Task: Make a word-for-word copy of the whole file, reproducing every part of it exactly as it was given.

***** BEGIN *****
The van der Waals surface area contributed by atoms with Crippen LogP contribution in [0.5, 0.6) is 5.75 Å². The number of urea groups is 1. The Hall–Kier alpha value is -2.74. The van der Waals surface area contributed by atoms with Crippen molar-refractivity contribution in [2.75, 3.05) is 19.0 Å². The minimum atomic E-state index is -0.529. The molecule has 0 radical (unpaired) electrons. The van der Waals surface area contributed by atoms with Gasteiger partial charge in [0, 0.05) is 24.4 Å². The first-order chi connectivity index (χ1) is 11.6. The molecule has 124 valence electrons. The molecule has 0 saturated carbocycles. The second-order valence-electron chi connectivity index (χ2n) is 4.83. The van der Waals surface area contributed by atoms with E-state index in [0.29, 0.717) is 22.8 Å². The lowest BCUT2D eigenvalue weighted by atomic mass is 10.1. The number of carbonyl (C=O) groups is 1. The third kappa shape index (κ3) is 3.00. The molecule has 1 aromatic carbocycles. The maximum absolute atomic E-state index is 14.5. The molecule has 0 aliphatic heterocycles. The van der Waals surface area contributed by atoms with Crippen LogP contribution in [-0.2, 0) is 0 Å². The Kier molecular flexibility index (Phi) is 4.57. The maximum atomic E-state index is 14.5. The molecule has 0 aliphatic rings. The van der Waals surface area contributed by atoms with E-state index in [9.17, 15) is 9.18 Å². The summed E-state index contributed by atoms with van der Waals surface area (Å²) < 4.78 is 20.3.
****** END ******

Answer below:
The van der Waals surface area contributed by atoms with Crippen LogP contribution in [0.5, 0.6) is 5.75 Å². The number of urea groups is 1. The Hall–Kier alpha value is -2.74. The van der Waals surface area contributed by atoms with Crippen molar-refractivity contribution in [2.75, 3.05) is 19.0 Å². The minimum atomic E-state index is -0.529. The molecule has 0 radical (unpaired) electrons. The van der Waals surface area contributed by atoms with Gasteiger partial charge in [0, 0.05) is 24.4 Å². The first-order chi connectivity index (χ1) is 11.6. The molecule has 124 valence electrons. The molecule has 0 saturated carbocycles. The second-order valence-electron chi connectivity index (χ2n) is 4.83. The van der Waals surface area contributed by atoms with E-state index in [0.29, 0.717) is 22.8 Å². The lowest BCUT2D eigenvalue weighted by atomic mass is 10.1. The number of carbonyl (C=O) groups is 1. The third kappa shape index (κ3) is 3.00. The molecule has 1 aromatic carbocycles. The maximum absolute atomic E-state index is 14.5. The molecule has 0 aliphatic heterocycles. The van der Waals surface area contributed by atoms with Crippen LogP contribution in [-0.2, 0) is 0 Å². The Kier molecular flexibility index (Phi) is 4.57. The maximum atomic E-state index is 14.5. The molecule has 0 aliphatic rings. The van der Waals surface area contributed by atoms with E-state index in [9.17, 15) is 9.18 Å². The summed E-state index contributed by atoms with van der Waals surface area (Å²) < 4.78 is 20.3.